There is no "I" in team, but there is an "I" in pie.
Thursday, February 21, 2008
Send in the Zombies
What can I say? I've got zombies on the brain (on the brain - ha!). Maybe it's because I read World War Z a while back. Maybe it's because I just finished How to Survive a Horror Movie not too long ago, or maybe it's because unlike Aliens, monsters, and bunnies, zombies scare the living bejeebies out of me! I don't know exactly why, I mean they're slow, they're semi-easy to kill and you can plan your attack on them right in front of them and they won't react, but still. . .scary.
Anyway today I read an article (from Cracked Magazine) given to me by the one and only Jeff Tromphlin about how a zombie apocalypse could actually happen. And it kind of freaked me out. I would just post the article here, but 1) It's got some more adult-oriented language, 2) It's longer than most of you would have the attention span to read and 3) that takes all the fun out of me writing about it.
So here's basically what they had to say in that article. There are five ACTUAL diseases out there that could (in the distant, unrealistic future) cause a zombie plague that would destroy life as we know it. And they are, as follows:
1. Toxoplasmosa gondii (brain parasites). This is a parasite that lives in rats, but can only breed in the intestines of cats (HUH??). So the parasites will actually control the rat's brain so that it will go where the cats live! How crazy is that. AND, according to another study, many humans already have this parasite. It's only a matter of time before those parasites start leading US toward where the cats live! And have you seen the movie Strays? Cats can be scary (when they're en masse and animatronic and you're a little child trapped in a house).
2. Neurotoxins (in layman's terms: Brain Poison). There are certain kinds of poisons (like in blowfish) that slow your bodily functions to the point that you'll be considered dead, even to a doctor. The quasi-dead people can then be brought back under the effects of chemicals called alkaloids that leave them in a trance-like state with no memory, but still able to perform simple tasks like eating, sleeping, moaning and stumbling around with their arms outstretched while trying to bite you. Ok, I don't know if that last part is true, but it COULD be.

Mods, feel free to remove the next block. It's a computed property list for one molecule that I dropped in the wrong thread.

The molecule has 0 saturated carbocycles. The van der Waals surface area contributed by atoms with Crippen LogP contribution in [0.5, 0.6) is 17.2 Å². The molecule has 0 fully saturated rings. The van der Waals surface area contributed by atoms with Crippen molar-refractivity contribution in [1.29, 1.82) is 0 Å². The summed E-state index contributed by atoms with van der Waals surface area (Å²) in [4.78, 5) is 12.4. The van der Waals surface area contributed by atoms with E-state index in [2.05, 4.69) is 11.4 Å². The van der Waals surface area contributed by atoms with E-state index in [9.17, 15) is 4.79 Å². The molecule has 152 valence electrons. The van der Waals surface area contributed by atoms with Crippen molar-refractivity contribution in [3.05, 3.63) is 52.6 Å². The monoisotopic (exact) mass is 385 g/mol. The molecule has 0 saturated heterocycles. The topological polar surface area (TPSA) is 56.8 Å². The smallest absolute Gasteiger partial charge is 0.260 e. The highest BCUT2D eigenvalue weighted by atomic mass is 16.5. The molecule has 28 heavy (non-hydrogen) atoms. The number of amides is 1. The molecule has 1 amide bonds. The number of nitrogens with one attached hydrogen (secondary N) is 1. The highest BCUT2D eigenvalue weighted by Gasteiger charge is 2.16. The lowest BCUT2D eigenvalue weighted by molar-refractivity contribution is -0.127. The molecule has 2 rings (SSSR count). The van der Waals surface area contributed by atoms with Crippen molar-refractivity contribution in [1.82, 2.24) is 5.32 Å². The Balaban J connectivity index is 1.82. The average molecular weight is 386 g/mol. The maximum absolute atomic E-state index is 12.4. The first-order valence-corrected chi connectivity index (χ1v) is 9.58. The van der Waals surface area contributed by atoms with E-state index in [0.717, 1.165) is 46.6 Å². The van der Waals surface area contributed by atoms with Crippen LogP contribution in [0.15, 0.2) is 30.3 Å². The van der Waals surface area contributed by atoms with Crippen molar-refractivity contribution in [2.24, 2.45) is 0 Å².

3. Mad Cow Disease. Don't laugh. It attacks the spinal cord and the BRAIN! And it's not just found in cows. When humans get it, these are the symptoms: Changes in gait (the way they walk), hallucinations, lack of coordination, muscle twitching, myoclonic jerks or seizures and rapidly developing delirium or dementia. What does THAT sound like? A Metallica fan at a Hanna Montana concert (ZING!) OR. . . .a zombie.
4. Neurogenesis (layman's terms - brain band with Phil Collions, Peter Gabriel and others). This deals with stem cells. Well, some of the work scientists are doing with stem cells involves REANIMATING DEAD CELLS. Reanimating the dead is a no-no in most horror films. Neurogenesis is also finding ways to keep a body in suspended animation so it can be brought back to life later. And this technology COULD (possibly, hypothetically, with our fingers crossed over a 4-leaf clover) bring the dead back to life. And the process of "reanimating" a person creates a problem because it causes the brain to die off from the outside in. The outside being the cortex, the nice part of you that makes humans human. That just leaves the part that controls basic motor function and primitive instincts behind. And what are our primal instincts? Eating, sleeping, and wearing ragged clothing.
5. Nanobots. That's right. Killer small iPods. Actually nanobots are microscopic self-replicating robots that can infiltrate your body. And these little evil robots will live on (and be able to control you long after your body is dead). According to studies, within a decade they'll have nanobots that can crawl inside your brain and set up neural connections to replace damaged ones. That's right; the nanobots will be able to rewire your thoughts. That. . .sounds bad.
So there you have it. And these are just five possibilities, we haven't even started talking about radioactive satellites from space, radioactive monkeys, or constant watching of The View! It's just a matter of time, people, so I'd get your zombie survival (and zombie killing) skills sharp as an undead-killing blade.
The first half of Man of Steel is a great movie -- the second half, however, is only mediocre at best. Oddly enough, the most boring parts of this movie are the fighting scenes, which is strange because Zack Snyder normally knows how to direct action sequences. Also, Man of Steel tries to be too dark for its own good, so when they try for lighthearted humor, it feels out of place. I wanted to like this film more than I did.
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